No apologies for repeating this extract from my original CodlinsandCream blog. If I knew how to import EVERYTHING across, I would. (Suggestions on a postcard please!) Please go across and wander through my archives, as there's all sorts of obscure stuff in there!
I was tidying up this week and in my craft cupboard I came across a little pack of Dorset Buttons to make up, so I will sit down with them tonight and put some pictures up when I've made some. This was a post from the end of March last year, and it was one of the posts which seemed to attract a lot of visitors, so hopefully it will again. I love the photo beneath and will try and make some colourful buttons like these.
When we used to live in Dorset, there was a little shop in a neighbouring village which sold collectables and nick-nacks and if my memory serves me well, it was called the Dorset Button Shop. This was in Lytchett Minster, where the bountiful Lady Lees attempted to revive "buttony" but it collapsed with the advent of the First World War. I believe it had once been the cottage where these later Dorset Buttons were sold. At one time, many cottage dwellers across Dorset made Dorset Buttons when the trade was flourishing. I have made them myself using small brass rings - a friend sent me a little kit one Christmas. Using embroidery floss, you use a basic buttonhole stitch around the ring, and then make "spokes" across the centre of the ring which you also embellish with an alternative colour. I think it was the Blandford Cartwheel design I made.
Button making was truly a cottage industry, and it flourished throughout the county in the 17th and 18th centuries. Originally sheep's horn (Dorset Down of course!) was used at the basis for the button, and was covered with cloth which was then embroidered and was a conical shape upon completion. These were known as "High Tops" in the industry. The diameter of the buttons varied greatly - from 1/2" down to an amazingly small eighth of an inch. With the poor lighting in most cottages, especially in the evenings and winter months, this must have been very bad for eyesight. Metal rings were then introduced, being cheaper than the horn base for the buttons. The industry was originally centred on Shaftesbury, in the north of the county, but then moved south to Blandford. An enterprising shop-owner (a Mr Fisher) opened a Button Depot at his draper's shop in the Market Place and workers sent (or took if they lived close enough to walk) their wares to this shop to be sold on.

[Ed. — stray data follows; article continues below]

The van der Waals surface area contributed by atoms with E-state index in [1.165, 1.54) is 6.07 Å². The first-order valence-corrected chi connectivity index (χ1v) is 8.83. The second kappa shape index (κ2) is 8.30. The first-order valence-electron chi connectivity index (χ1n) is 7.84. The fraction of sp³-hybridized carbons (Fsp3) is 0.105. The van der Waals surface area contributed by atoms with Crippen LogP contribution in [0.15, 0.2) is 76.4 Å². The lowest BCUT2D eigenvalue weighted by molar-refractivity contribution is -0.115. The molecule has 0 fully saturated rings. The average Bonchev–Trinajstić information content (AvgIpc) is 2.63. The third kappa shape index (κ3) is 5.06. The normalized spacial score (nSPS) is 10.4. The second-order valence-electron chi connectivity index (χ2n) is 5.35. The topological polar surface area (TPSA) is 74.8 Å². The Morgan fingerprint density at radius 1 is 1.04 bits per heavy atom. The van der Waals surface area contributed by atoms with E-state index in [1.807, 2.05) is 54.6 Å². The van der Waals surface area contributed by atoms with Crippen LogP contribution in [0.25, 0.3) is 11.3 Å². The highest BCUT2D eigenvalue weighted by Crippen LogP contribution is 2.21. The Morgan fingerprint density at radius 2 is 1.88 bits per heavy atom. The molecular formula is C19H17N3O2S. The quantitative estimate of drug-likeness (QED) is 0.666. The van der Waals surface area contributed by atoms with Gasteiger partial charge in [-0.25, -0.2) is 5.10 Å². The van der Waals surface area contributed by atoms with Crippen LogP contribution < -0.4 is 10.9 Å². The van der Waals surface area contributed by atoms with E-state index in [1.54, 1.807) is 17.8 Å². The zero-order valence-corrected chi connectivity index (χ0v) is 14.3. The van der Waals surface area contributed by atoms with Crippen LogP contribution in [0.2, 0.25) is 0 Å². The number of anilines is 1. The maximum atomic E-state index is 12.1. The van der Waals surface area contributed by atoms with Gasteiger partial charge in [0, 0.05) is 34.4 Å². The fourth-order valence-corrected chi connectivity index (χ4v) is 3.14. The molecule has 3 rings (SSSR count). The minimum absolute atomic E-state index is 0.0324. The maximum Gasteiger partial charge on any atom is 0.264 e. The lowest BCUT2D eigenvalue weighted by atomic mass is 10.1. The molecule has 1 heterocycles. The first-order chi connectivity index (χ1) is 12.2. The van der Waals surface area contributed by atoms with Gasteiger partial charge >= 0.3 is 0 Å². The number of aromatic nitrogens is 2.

Cloth-covered buttons sold from as little as 8d a dozen, up to three shillings. The women making them could earn up to two shillings a day for making 6 or 7 dozen buttons, and this was wealth indeed when the average farm worker's wage was 9d a day. This industry enabled widows to support themselves once the main breadwinner had died, and married women were able to stay in the home to care for young children whilst still earning a very good wage.
The best quality buttons (for export) were mounted on pink paper; 2nds on navy blue paper and 3rd class buttons on yellow paper.
This cottage industry ended after the Great Exhibition of 1851, when Mr John Ashton displayed a button making machine. It spelt the end of the Dorset Button Making industry almost overnight, as buttons could be made at a fraction of the cost. Starvation stared families in the face. The elderly and widowed ended up in the workhouse. Those who were able, fled to the colonies. 350 families from the Shaftesbury area alone emigrated, at the expense of the Government.
Many thanks for these two links for the history of the Dorset Button:
And here's a "How To" page with photographs.
Here's a link for booklets and kits :